Up to 70% of people with Down syndrome may have conductive and/or sensorineural hearing loss, and many are not able to identify and/or communicate this loss. While some impairments may not be apparent until early adulthood, hearing loss is not uncommon in teens with Down syndrome.
Between 25% and 43% of the population with Down syndrome have refractive errors such as nearsightedness or farsightedness. Cataracts, while most commonly seen in adulthood, may also occur in some teens with Down syndrome.
Blepharitis, an inflammation
of the eyelid, can cause eye irritation and increased tearing that interferes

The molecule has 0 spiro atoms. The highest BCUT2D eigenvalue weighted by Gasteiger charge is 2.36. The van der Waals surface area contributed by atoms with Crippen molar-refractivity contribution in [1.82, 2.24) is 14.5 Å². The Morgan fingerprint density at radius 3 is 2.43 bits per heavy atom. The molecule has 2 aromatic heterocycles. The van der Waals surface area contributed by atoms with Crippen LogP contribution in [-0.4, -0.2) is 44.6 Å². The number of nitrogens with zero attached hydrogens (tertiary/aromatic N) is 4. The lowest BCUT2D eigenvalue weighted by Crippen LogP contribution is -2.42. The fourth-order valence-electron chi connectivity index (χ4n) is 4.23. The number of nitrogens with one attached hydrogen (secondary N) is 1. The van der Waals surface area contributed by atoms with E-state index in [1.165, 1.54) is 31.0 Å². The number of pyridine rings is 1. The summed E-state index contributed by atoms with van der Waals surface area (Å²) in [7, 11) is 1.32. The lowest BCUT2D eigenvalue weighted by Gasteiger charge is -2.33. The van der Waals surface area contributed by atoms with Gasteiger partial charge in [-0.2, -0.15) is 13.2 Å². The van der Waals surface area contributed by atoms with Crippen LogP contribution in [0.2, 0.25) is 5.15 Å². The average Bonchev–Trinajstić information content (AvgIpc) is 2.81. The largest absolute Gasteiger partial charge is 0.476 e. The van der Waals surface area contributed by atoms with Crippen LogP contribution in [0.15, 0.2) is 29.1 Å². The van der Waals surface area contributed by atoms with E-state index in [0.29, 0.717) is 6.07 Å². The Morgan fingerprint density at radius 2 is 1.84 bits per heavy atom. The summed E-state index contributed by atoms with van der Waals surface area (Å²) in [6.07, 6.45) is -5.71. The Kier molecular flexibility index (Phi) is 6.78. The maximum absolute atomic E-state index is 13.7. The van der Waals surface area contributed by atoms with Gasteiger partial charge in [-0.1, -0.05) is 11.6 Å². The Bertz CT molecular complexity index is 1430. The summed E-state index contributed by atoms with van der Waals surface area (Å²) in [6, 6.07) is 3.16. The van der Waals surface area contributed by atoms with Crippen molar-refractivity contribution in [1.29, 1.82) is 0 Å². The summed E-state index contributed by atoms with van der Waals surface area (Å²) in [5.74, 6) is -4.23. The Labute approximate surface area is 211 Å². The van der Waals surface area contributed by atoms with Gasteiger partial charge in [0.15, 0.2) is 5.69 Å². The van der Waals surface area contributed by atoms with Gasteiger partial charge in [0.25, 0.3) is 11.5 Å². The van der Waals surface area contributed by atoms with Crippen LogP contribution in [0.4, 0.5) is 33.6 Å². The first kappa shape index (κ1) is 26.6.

with normal vision.
Nurses working with teens
with Down syndrome may be the first clinicians to detect subtle changes in vision
and hearing, and make referrals for evaluation and treatment. Impaired hearing
and vision can contribute to behavioral problems, social isolation, decline
in living skills, and delirium. Some impairments, such as sensorineural hearing
loss, may not be correctable. Nurses familiar with the teens living situation
can make valuable recommendations for telephones with amplifiers or enlarged
buttons, headsets for use while watching television or playing CDs, and
other adaptive strategies.